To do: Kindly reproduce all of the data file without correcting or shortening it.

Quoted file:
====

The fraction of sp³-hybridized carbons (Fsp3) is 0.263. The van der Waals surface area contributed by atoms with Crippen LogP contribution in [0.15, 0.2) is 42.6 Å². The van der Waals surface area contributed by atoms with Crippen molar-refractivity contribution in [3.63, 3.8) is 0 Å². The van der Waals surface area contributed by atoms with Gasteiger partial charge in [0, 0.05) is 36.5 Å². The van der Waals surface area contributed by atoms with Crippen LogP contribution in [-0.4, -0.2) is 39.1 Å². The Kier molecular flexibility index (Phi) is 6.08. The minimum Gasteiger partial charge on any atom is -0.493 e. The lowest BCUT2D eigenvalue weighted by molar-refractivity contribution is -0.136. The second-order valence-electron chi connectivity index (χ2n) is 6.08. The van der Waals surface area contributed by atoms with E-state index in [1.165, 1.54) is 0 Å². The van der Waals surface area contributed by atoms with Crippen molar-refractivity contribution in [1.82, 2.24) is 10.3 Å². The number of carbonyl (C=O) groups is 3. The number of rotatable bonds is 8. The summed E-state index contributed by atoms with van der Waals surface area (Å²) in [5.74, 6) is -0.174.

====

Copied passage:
The fraction of sp³-hybridized carbons (Fsp3) is 0.263. The van der Waals surface area contributed by atoms with Crippen LogP contribution in [0.15, 0.2) is 42.6 Å². The van der Waals surface area contributed by atoms with Crippen molar-refractivity contribution in [3.63, 3.8) is 0 Å². The van der Waals surface area contributed by atoms with Gasteiger partial charge in [0, 0.05) is 36.5 Å². The van der Waals surface area contributed by atoms with Crippen LogP contribution in [-0.4, -0.2) is 39.1 Å². The Kier molecular flexibility index (Phi) is 6.08. The minimum Gasteiger partial charge on any atom is -0.493 e. The lowest BCUT2D eigenvalue weighted by molar-refractivity contribution is -0.136. The second-order valence-electron chi connectivity index (χ2n) is 6.08. The van der Waals surface area contributed by atoms with E-state index in [1.165, 1.54) is 0 Å². The van der Waals surface area contributed by atoms with Crippen molar-refractivity contribution in [1.82, 2.24) is 10.3 Å². The number of carbonyl (C=O) groups is 3. The number of rotatable bonds is 8. The summed E-state index contributed by atoms with van der Waals surface area (Å²) in [5.74, 6) is -0.174.